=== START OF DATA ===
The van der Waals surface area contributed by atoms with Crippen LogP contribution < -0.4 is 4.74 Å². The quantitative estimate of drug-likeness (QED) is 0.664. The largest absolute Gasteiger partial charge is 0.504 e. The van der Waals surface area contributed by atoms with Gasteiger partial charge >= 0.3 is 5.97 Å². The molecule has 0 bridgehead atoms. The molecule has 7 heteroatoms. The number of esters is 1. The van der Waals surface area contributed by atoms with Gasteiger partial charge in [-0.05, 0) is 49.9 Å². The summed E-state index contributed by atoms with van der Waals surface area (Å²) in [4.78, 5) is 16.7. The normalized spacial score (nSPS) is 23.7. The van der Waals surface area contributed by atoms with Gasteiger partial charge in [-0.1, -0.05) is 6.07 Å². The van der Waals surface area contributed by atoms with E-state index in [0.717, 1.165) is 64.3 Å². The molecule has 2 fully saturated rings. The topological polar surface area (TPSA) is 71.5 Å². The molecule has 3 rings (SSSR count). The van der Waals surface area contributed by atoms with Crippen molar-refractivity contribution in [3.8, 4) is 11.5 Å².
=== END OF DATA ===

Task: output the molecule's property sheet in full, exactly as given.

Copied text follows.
The van der Waals surface area contributed by atoms with Crippen LogP contribution < -0.4 is 4.74 Å². The quantitative estimate of drug-likeness (QED) is 0.664. The largest absolute Gasteiger partial charge is 0.504 e. The van der Waals surface area contributed by atoms with Gasteiger partial charge >= 0.3 is 5.97 Å². The molecule has 0 bridgehead atoms. The molecule has 7 heteroatoms. The number of esters is 1. The van der Waals surface area contributed by atoms with Gasteiger partial charge in [-0.05, 0) is 49.9 Å². The summed E-state index contributed by atoms with van der Waals surface area (Å²) in [4.78, 5) is 16.7. The normalized spacial score (nSPS) is 23.7. The van der Waals surface area contributed by atoms with Gasteiger partial charge in [-0.1, -0.05) is 6.07 Å². The van der Waals surface area contributed by atoms with E-state index in [0.717, 1.165) is 64.3 Å². The molecule has 2 fully saturated rings. The topological polar surface area (TPSA) is 71.5 Å². The molecule has 3 rings (SSSR count). The van der Waals surface area contributed by atoms with Crippen molar-refractivity contribution in [3.8, 4) is 11.5 Å².